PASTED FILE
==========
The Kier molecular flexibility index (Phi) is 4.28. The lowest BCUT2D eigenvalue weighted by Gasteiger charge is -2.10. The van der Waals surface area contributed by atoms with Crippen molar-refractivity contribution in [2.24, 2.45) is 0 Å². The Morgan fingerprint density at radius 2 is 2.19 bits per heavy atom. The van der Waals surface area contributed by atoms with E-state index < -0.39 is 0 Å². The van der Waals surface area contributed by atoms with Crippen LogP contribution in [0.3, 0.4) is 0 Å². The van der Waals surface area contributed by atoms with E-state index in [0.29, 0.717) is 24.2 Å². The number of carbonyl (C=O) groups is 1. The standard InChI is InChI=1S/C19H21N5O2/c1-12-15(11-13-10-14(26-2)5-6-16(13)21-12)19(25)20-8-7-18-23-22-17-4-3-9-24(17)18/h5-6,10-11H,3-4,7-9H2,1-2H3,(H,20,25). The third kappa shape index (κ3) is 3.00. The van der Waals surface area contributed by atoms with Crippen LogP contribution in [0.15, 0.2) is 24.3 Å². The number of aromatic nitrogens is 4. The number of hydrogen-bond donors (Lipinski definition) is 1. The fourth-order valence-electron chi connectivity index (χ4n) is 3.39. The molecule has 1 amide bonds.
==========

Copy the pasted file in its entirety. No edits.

The Kier molecular flexibility index (Phi) is 4.28. The lowest BCUT2D eigenvalue weighted by Gasteiger charge is -2.10. The van der Waals surface area contributed by atoms with Crippen molar-refractivity contribution in [2.24, 2.45) is 0 Å². The Morgan fingerprint density at radius 2 is 2.19 bits per heavy atom. The van der Waals surface area contributed by atoms with E-state index < -0.39 is 0 Å². The van der Waals surface area contributed by atoms with Crippen LogP contribution in [0.3, 0.4) is 0 Å². The van der Waals surface area contributed by atoms with E-state index in [0.29, 0.717) is 24.2 Å². The number of carbonyl (C=O) groups is 1. The standard InChI is InChI=1S/C19H21N5O2/c1-12-15(11-13-10-14(26-2)5-6-16(13)21-12)19(25)20-8-7-18-23-22-17-4-3-9-24(17)18/h5-6,10-11H,3-4,7-9H2,1-2H3,(H,20,25). The third kappa shape index (κ3) is 3.00. The van der Waals surface area contributed by atoms with Crippen LogP contribution in [0.15, 0.2) is 24.3 Å². The number of aromatic nitrogens is 4. The number of hydrogen-bond donors (Lipinski definition) is 1. The fourth-order valence-electron chi connectivity index (χ4n) is 3.39. The molecule has 1 amide bonds.